WSDISPLAYIO_GVIDEO	u_int
	   Get the current state of the	display's video	output.	 Possible val-
	   ues are:

	   WSDISPLAYIO_VIDEO_OFF  The display is blanked.

	   WSDISPLAYIO_VIDEO_ON	  The display is enabled.

     WSDISPLAYIO_SVIDEO	u_int
	   Set the state of the	display's video	output.	 See
	   WSDISPLAYIO_GVIDEO above for	possible values.

     WSDISPLAYIO_GCURPOS struct	wsdisplay_curpos
	   Retrieve the	current	position of the	hardware cursor.  The returned
	   structure is	as follows:

		 struct	wsdisplay_curpos {
			 u_int x, y;
		 };

	   The x and y members count the number	of pixels right	and down, re-
	   spectively, from the	top-left corner	of the display to the hot spot
	   of the cursor.  This	call is	not available on displays without a
	   hardware cursor.

     WSDISPLAYIO_SCURPOS struct	wsdisplay_curpos
	   Set the current cursor position.  The argument structure, and its
	   semantics, are the same as for WSDISPLAYIO_GCURPOS.	This call is
	   not available on displays without a hardware	cursor.

     WSDISPLAYIO_GCURMAX struct	wsdisplay_curpos
	   Retrieve the	maximum	size of	cursor supported by the	display.  The
	   x and y members of the returned structure indicate the maximum num-
	   ber of pixel	rows and columns, respectively,	in a hardware cursor
	   on this display.  This call is not available	on displays without a
	   hardware cursor.

     WSDISPLAYIO_GCURSOR struct	wsdisplay_cursor
	   Retrieve some or all	of the hardware	cursor's attributes.  The ar-
	   gument structure is as follows:

		 struct	wsdisplay_cursor {
			 u_int	 which;
			 u_int	 enable;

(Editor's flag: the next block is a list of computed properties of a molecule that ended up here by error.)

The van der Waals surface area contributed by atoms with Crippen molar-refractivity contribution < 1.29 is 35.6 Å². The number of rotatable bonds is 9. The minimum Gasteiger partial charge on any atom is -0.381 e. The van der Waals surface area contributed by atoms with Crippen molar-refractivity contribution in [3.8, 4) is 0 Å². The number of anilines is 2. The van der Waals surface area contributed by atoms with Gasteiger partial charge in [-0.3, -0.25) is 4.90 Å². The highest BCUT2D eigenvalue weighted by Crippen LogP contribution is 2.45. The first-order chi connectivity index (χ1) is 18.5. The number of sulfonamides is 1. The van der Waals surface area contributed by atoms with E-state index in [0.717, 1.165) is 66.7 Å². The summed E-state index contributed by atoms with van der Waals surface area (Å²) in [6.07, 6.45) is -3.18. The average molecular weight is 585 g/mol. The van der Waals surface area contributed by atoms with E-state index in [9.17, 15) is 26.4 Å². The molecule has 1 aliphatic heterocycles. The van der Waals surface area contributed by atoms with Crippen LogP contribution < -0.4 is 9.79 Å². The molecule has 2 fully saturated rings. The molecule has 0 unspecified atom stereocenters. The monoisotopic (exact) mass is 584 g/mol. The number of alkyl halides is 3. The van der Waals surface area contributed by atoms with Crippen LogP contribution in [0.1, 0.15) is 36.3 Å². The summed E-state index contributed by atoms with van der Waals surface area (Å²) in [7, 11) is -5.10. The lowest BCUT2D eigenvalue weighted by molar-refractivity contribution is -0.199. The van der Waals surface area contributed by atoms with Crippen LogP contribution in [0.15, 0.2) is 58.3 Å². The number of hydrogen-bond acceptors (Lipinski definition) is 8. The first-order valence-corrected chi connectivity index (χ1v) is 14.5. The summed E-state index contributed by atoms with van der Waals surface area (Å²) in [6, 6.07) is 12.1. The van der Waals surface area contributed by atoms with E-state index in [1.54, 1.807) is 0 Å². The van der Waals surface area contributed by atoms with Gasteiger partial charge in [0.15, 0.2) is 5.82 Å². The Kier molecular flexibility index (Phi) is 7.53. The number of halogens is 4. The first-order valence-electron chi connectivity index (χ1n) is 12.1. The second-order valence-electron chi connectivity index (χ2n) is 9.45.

struct	wsdisplay_curpos pos;
			 struct	wsdisplay_curpos hot;
			 struct	wsdisplay_cmap cmap;
			 struct	wsdisplay_curpos size;
			 u_char	*image;
			 u_char	*mask;
		 };

	   The which member indicates which of the values the application re-
	   quires to be	returned.  It should contain the logical OR of the
	   following flags:

	   WSDISPLAY_CURSOR_DOCUR
		 Get enable, which indicates whether the cursor	is currently
		 displayed (non-zero) or not (zero).

	   WSDISPLAY_CURSOR_DOPOS
		 Get pos, which	indicates the current position of the cursor
		 on the	display, as would be returned by WSDISPLAYIO_GCURPOS.

	   WSDISPLAY_CURSOR_DOHOT
		 Get hot, which	indicates the location of the "hot spot"
		 within	the cursor.  This is the point on the cursor whose po-
		 sition	on the display is treated as being the position	of the
		 cursor	by other calls.	 Its location is counted in pixels
		 from the top-left corner of the cursor.

	   WSDISPLAY_CURSOR_DOCMAP
		 Get cmap, which indicates the current cursor color map.  Un-
		 like in a call	to WSDISPLAYIO_GETCMAP,	cmap here need not
		 have its index	and count members initialized.	They will be
		 set to	0 and 2	respectively by	the call.  This	means that
		 cmap.red, cmap.green, and cmap.blue must each point to	at
		 least enough space to hold two	u_chars.

	   WSDISPLAY_CURSOR_DOSHAPE
		 Get size, image, and mask.  These are,	respectively, the di-